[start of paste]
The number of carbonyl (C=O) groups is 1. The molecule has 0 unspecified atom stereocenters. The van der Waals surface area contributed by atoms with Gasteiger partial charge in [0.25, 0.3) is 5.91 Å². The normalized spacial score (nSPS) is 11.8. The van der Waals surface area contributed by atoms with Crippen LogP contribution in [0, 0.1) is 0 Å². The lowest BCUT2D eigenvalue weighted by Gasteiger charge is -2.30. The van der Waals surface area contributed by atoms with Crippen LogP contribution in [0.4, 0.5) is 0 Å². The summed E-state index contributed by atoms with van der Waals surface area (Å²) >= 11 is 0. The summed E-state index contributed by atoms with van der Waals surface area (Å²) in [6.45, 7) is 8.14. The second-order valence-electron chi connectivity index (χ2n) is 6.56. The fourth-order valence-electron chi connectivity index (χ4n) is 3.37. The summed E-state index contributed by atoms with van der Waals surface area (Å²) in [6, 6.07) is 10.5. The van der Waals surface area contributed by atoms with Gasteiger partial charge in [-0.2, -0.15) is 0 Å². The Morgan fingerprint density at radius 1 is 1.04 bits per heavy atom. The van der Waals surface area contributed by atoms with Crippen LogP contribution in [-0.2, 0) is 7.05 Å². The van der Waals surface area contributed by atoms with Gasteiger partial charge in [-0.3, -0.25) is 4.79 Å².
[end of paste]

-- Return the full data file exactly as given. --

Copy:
The number of carbonyl (C=O) groups is 1. The molecule has 0 unspecified atom stereocenters. The van der Waals surface area contributed by atoms with Gasteiger partial charge in [0.25, 0.3) is 5.91 Å². The normalized spacial score (nSPS) is 11.8. The van der Waals surface area contributed by atoms with Crippen LogP contribution in [0, 0.1) is 0 Å². The lowest BCUT2D eigenvalue weighted by Gasteiger charge is -2.30. The van der Waals surface area contributed by atoms with Crippen LogP contribution in [0.4, 0.5) is 0 Å². The summed E-state index contributed by atoms with van der Waals surface area (Å²) >= 11 is 0. The summed E-state index contributed by atoms with van der Waals surface area (Å²) in [6.45, 7) is 8.14. The second-order valence-electron chi connectivity index (χ2n) is 6.56. The fourth-order valence-electron chi connectivity index (χ4n) is 3.37. The summed E-state index contributed by atoms with van der Waals surface area (Å²) in [6, 6.07) is 10.5. The van der Waals surface area contributed by atoms with Gasteiger partial charge in [-0.2, -0.15) is 0 Å². The Morgan fingerprint density at radius 1 is 1.04 bits per heavy atom. The van der Waals surface area contributed by atoms with Crippen LogP contribution in [-0.2, 0) is 7.05 Å². The van der Waals surface area contributed by atoms with Gasteiger partial charge in [-0.3, -0.25) is 4.79 Å².